The 2009 Volkswagen Bus is VW's way of saying, "If you can't beat 'me, join 'me." After decades of swimming upstream, the 2009 Volkswagen Bus places VW in the minivan mainstream.
The 2009 Volkswagen Bus is built, literally, on the most successful minivan heritage of all time. It uses the chassis, running gear, powertrains, and general structure of the newest Dodge Grand Caravan and Chrysler Town & Country, but with a VW twist to styling and materials.
The 2009 Volkswagen Bus was scheduled to go on sale during 2008. No pictures of the 2009 Volkswagen Bus were available in time for this report, but it is not likely to look much like the boxy Dodge and Chrysler minivans that were redesigned for the 2008 model year
"When I saw the styling of the vehicle it is quite distinctive and Volkswageny," Trevor Creed, Chrysler group senior vice president of design told the trade paper Automotive News. "And they have done their own interior as well."
Added Creed: "All of their sheet metal is unique. All of their glass is the same. That is the big economy of scale in doing it."
To control costs, the 2009 Volkswagen Bus will almost certainly retain the Grand Caravan's 121.1-inch wheelbase, among the longest in the minivan class. The Dodge and Chrysler minivans come only with front-wheel drive and a choice of three V-6 engines, ranging from 175 to 251 horsepower. VW was mum on the engine lineup for the 2009 Volkswagen Bus, and also on whether it would offer all-wheel drive.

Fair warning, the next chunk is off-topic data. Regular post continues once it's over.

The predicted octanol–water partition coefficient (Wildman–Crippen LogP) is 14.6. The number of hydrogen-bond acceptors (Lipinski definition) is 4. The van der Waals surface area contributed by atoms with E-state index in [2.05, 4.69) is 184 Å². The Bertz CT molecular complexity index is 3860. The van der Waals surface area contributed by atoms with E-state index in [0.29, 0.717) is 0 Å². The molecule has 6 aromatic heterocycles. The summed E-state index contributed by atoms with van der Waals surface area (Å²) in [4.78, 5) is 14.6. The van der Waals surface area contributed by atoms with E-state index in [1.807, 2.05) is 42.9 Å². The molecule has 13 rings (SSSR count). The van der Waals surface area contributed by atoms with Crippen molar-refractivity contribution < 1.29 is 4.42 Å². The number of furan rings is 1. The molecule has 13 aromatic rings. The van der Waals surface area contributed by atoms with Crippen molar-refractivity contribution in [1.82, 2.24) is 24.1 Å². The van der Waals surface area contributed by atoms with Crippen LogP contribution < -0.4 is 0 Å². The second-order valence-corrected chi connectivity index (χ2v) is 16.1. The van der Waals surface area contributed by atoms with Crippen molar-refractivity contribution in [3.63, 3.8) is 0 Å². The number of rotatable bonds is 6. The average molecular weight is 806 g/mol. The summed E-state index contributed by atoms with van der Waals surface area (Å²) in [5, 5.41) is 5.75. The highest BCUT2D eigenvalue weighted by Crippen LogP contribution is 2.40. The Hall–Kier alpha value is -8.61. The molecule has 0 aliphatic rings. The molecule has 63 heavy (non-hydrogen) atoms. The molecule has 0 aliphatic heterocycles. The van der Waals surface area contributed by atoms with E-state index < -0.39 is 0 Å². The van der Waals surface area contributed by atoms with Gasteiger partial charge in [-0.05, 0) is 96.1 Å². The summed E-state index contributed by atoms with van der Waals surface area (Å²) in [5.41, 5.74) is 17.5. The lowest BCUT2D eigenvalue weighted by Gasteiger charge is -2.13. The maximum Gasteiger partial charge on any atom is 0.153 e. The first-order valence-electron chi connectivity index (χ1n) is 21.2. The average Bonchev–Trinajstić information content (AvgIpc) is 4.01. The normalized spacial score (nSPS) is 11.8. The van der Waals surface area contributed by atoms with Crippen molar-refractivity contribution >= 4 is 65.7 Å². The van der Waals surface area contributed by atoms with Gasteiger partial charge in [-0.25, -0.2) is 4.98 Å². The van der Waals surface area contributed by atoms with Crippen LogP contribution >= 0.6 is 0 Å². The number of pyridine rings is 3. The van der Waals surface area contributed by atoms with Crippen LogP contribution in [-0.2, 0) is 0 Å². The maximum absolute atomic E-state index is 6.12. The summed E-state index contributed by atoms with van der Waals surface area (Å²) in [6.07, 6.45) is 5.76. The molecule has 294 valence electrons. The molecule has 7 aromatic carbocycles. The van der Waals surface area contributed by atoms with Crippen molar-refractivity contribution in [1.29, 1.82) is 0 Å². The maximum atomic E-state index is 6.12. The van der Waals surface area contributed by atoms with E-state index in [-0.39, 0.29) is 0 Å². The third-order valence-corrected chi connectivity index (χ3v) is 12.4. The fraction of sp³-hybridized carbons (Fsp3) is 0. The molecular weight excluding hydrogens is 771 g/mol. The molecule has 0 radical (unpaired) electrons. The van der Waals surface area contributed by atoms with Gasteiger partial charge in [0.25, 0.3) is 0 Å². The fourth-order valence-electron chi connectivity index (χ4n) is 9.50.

Volkswagen sources said the 2009 Volkswagen Bus would have seven seats, but would not confirm whether it would also offer the Stow 'n Go or the Swivel 'n Go setups available on the Dodge and Chrysler, at least not initially.
Stow 'n Go enables the second and third-row seats to fold into the floor, and the Swivel 'n Go allows face-to-face seating for the second and third rows, with a fold-out table in between. Swivel 'n Go, in fact, harkens back to seating available on Vanagon and EuroVan versions of the Volkswagen Bus. VW sources did confirm that cabin materials would be more upscale than those on the Chrysler models.
Basing the 2009 Volkswagen Bus on a Chrysler platform might rankle the most committed Volkswagen Bus loyalists. But at least it insures Americans will be able to buy a 2009 Volkswagen Bus.
Any future for the Volkswagen Bus was quite uncertain after VW shelved plans to offer American buyers anything like the charming Microbus concept unveiled at the 2001 North American International Auto Show in Detroit.
That retro design captured the rounded forms of the beloved pre-1980 Volkswagen Bus, and seemed destined for production. VW deflated that plan in May 2004, announcing that something like the Microbus might be offered for European and Asian markets, but not for the U.S.
The flip-flop seemed typical of the twists and turns that make up the story of the Volkswagen Bus. The original people mover was always easy to like, but seldom had it easy in a world too busy to appreciate its laid-back approach to moving people.